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Personally, I always try to ensure my scripts run without any notices at all, but I consider myself to be pretty anal about that sort of thing, and with notices on in development, you can easily spot an miss-spelled variables or other minor problems.

The reason I'm asking this question is that a few premium (ie paid-for) Wordpress plugins I am using from a popular Wordpress plugin site produce a lot of notices, sometimes 10+ on a page. Is this acceptable for something I've paid for?

It's not hard to do suppress notices like this:

if(isset($_GET['var']) && $_GET['var'] == 'foo') {

These things could obviously cause more headaches down the line as a script grows.

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Notices SHOULD be fixed, but unless you want to take WP out of the php stone age and rewrite it for modern environments, you're going to be stuck with warnings. –  Marc B Aug 25 '11 at 15:27
This question is a bit subjective. I would not be happy to receive code with notices in it, but others may disagree. –  Treffynnon Aug 25 '11 at 15:27
I agree that code generating notices should be fixed. In this case, you're the customer. The customer is always right. So, contact the developer and argue that the product does not meet your expectations. –  Wiseguy Aug 25 '11 at 15:29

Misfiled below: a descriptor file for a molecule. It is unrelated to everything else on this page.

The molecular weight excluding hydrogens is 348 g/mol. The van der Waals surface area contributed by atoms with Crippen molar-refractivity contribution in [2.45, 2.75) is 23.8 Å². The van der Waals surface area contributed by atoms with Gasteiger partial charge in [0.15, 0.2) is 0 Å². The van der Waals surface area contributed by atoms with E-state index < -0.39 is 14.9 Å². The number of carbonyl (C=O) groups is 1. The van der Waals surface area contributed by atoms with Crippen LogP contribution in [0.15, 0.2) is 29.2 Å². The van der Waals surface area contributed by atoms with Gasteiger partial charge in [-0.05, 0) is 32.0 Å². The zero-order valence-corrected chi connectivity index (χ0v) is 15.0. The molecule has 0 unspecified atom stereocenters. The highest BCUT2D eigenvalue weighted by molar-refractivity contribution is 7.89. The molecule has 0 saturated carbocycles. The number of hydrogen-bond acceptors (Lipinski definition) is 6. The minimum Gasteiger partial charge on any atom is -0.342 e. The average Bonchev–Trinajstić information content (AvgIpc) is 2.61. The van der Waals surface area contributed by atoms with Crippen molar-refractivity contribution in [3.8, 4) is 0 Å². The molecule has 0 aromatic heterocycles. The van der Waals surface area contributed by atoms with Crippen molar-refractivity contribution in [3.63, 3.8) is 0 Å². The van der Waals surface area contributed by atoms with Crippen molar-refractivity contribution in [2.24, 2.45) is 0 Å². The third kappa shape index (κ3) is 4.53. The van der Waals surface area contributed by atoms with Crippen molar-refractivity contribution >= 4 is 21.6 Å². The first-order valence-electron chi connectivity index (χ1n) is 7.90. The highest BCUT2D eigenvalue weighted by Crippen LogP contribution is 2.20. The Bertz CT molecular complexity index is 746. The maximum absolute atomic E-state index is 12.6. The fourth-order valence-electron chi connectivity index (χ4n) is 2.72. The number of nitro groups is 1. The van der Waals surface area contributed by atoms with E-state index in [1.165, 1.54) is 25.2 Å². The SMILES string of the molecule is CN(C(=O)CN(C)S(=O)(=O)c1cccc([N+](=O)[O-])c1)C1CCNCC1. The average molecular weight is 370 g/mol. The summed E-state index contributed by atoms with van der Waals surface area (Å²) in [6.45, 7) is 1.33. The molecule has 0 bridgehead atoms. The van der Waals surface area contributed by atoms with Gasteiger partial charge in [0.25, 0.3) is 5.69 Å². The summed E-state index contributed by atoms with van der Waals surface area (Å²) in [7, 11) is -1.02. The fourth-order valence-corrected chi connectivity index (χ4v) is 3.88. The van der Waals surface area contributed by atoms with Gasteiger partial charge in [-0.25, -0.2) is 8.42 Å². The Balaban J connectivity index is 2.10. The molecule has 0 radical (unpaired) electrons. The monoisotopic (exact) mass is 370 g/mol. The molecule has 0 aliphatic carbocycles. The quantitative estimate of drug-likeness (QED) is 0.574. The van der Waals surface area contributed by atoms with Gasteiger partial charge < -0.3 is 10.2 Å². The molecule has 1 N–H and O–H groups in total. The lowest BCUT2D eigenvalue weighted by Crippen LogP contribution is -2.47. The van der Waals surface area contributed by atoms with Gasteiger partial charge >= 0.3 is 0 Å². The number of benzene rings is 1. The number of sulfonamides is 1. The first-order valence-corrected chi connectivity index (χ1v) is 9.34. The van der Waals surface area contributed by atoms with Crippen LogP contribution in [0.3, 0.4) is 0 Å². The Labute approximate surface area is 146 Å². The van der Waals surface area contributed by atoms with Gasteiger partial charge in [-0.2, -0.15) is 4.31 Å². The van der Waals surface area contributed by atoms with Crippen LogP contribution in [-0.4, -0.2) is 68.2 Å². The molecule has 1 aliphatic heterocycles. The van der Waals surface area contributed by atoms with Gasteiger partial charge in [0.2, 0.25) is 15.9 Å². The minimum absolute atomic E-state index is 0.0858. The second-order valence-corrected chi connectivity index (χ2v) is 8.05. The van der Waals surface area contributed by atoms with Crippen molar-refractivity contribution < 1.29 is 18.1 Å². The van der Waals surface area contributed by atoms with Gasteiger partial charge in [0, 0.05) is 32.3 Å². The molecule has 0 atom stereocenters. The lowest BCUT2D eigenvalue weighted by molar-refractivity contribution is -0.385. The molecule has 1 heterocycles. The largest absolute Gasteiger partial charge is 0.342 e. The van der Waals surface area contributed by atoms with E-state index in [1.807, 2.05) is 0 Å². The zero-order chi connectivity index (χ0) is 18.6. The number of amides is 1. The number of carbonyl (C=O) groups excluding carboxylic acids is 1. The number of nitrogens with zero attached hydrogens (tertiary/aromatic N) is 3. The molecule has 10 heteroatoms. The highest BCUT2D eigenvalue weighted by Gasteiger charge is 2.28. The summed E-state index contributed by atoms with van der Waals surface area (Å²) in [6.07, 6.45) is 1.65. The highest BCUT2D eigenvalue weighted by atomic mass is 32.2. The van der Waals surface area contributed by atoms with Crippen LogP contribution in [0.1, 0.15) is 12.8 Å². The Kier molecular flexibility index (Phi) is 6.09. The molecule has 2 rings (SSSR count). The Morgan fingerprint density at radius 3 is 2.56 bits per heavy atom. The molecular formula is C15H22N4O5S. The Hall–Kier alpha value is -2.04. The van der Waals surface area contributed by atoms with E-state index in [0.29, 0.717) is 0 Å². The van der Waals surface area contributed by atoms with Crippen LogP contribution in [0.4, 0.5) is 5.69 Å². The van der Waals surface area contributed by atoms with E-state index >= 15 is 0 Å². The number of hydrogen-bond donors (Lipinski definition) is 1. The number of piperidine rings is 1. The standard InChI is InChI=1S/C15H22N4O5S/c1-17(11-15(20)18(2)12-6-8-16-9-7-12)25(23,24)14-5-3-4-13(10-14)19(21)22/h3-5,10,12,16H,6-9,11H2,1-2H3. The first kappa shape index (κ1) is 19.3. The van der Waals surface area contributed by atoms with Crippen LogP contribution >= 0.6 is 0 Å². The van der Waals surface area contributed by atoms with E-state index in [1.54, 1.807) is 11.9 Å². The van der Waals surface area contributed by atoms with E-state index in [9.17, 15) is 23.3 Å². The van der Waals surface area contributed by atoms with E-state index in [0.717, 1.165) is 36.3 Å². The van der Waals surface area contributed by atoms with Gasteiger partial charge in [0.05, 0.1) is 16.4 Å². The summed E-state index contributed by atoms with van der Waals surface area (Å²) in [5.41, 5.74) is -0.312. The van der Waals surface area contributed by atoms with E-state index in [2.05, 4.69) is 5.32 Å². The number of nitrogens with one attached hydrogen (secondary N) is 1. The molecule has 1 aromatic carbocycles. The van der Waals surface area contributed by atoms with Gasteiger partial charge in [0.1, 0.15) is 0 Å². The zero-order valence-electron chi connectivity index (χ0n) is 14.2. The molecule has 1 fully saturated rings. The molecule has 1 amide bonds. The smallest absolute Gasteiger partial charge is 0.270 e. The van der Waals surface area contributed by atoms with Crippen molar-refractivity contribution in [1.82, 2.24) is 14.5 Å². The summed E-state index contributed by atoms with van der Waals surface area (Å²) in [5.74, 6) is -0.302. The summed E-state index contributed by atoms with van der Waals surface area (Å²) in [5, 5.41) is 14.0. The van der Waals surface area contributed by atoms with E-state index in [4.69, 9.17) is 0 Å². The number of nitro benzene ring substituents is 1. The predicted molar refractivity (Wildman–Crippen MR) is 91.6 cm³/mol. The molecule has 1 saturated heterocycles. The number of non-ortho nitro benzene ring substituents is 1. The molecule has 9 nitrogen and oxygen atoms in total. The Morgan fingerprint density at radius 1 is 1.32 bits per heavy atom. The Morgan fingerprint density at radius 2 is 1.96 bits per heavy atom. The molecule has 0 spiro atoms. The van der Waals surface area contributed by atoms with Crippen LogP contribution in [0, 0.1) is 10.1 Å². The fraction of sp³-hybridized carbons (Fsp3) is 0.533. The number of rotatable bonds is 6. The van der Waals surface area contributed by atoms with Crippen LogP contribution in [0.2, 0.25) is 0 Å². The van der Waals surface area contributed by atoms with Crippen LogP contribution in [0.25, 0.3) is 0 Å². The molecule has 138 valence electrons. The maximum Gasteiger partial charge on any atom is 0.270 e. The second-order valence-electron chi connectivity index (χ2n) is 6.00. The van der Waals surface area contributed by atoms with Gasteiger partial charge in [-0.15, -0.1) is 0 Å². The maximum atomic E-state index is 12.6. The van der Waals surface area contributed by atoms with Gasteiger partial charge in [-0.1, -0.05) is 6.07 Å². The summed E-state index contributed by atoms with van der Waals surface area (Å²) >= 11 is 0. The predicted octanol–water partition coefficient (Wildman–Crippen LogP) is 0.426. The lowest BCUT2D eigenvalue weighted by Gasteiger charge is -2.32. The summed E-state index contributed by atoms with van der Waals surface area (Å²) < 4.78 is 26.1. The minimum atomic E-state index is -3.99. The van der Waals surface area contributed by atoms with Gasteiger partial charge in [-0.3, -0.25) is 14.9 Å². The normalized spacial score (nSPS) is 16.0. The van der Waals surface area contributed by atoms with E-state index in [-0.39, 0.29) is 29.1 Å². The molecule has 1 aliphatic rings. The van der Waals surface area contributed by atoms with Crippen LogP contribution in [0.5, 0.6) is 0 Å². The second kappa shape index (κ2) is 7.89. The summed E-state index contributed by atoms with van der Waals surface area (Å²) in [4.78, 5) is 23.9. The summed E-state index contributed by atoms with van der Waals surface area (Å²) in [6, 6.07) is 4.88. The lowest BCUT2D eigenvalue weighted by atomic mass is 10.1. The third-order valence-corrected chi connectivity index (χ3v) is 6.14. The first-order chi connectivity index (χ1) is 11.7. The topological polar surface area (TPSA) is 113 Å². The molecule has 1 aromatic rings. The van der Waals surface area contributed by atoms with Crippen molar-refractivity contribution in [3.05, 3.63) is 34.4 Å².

It's not acceptable if notice-freeness was a pledged attribute when you bought the template. If you only want to suppress irrelevant notices, yes, that's not a big deal either. –  mario Aug 25 '11 at 15:29
There was no specification that the plugins are notice free, but it's certainly not what I expected for paying $xxx for access to premium plugins and themes. –  Dunhamzzz Aug 25 '11 at 15:32

3 Answers 3

up vote 3 down vote accepted

Should a PHP script run notice-free?

Yes. The feedback is there to help improve your script and catch possible mistakes. Beyond that, it gets very subjective and I'll refrain from posting opinions.

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This is perhaps a matter of opinion, but I don't think it is acceptable even in an Open Source script which can be used for free. I remember installing VirtueMart once to find the main index.php littered with E_NOTICE errors. I simply stopped them from displaying, but that's not really the ideal solution!

As you say, it isn't at all hard to suppress notices, and I believe it should always be done to prevent unexpected bugs from occurring.

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I think it is totally ok for a script to generate Notices, after all they are only Notices.

They are intended for helping the developer to find bugs, but also show a lot of unnessecary information.

Your example

if(isset($_GET['var']) && $_GET['var'] == 'foo') {

would be mouch shorter if you wouldn't care about the notice:

if($_GET['var'] == 'foo') {

This leads to shorter and easier to maintain code (because you don't need to change the name twice if you cange it).

So for me Notices are a tool for finding bugs like a profiler or a debugger. You can use them (and clean your code from the unnessecary ones) or you get rid of your bugs in any other way.

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What if a server is setup to log notices? You'd lose actually disk space everytime this script was run because you have not catered for them. –  Dunhamzzz Aug 25 '11 at 15:52

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